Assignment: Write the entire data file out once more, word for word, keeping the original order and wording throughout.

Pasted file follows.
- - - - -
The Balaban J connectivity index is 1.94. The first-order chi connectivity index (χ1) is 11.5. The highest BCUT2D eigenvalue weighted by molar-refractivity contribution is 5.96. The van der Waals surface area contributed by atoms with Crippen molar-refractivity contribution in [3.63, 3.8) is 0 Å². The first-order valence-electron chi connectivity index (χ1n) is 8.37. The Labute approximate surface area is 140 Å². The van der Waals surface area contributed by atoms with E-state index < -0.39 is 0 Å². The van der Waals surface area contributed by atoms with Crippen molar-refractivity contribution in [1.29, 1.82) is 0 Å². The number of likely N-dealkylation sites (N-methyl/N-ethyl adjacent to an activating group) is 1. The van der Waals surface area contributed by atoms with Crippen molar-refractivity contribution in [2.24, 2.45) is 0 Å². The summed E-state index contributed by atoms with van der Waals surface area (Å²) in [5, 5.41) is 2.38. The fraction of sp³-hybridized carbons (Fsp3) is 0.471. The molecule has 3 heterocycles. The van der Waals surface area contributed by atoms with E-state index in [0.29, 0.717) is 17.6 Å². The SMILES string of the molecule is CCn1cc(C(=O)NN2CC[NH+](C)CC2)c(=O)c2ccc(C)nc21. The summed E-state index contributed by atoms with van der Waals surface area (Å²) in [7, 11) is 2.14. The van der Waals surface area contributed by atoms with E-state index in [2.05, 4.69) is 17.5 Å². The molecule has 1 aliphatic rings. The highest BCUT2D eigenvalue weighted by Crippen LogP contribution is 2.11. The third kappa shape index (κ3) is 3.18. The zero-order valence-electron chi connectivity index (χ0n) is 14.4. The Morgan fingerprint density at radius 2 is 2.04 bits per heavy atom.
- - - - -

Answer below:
The Balaban J connectivity index is 1.94. The first-order chi connectivity index (χ1) is 11.5. The highest BCUT2D eigenvalue weighted by molar-refractivity contribution is 5.96. The van der Waals surface area contributed by atoms with Crippen molar-refractivity contribution in [3.63, 3.8) is 0 Å². The first-order valence-electron chi connectivity index (χ1n) is 8.37. The Labute approximate surface area is 140 Å². The van der Waals surface area contributed by atoms with E-state index < -0.39 is 0 Å². The van der Waals surface area contributed by atoms with Crippen molar-refractivity contribution in [1.29, 1.82) is 0 Å². The number of likely N-dealkylation sites (N-methyl/N-ethyl adjacent to an activating group) is 1. The van der Waals surface area contributed by atoms with Crippen molar-refractivity contribution in [2.24, 2.45) is 0 Å². The summed E-state index contributed by atoms with van der Waals surface area (Å²) in [5, 5.41) is 2.38. The fraction of sp³-hybridized carbons (Fsp3) is 0.471. The molecule has 3 heterocycles. The van der Waals surface area contributed by atoms with E-state index in [0.29, 0.717) is 17.6 Å². The SMILES string of the molecule is CCn1cc(C(=O)NN2CC[NH+](C)CC2)c(=O)c2ccc(C)nc21. The summed E-state index contributed by atoms with van der Waals surface area (Å²) in [7, 11) is 2.14. The van der Waals surface area contributed by atoms with E-state index in [2.05, 4.69) is 17.5 Å². The molecule has 1 aliphatic rings. The highest BCUT2D eigenvalue weighted by Crippen LogP contribution is 2.11. The third kappa shape index (κ3) is 3.18. The zero-order valence-electron chi connectivity index (χ0n) is 14.4. The Morgan fingerprint density at radius 2 is 2.04 bits per heavy atom.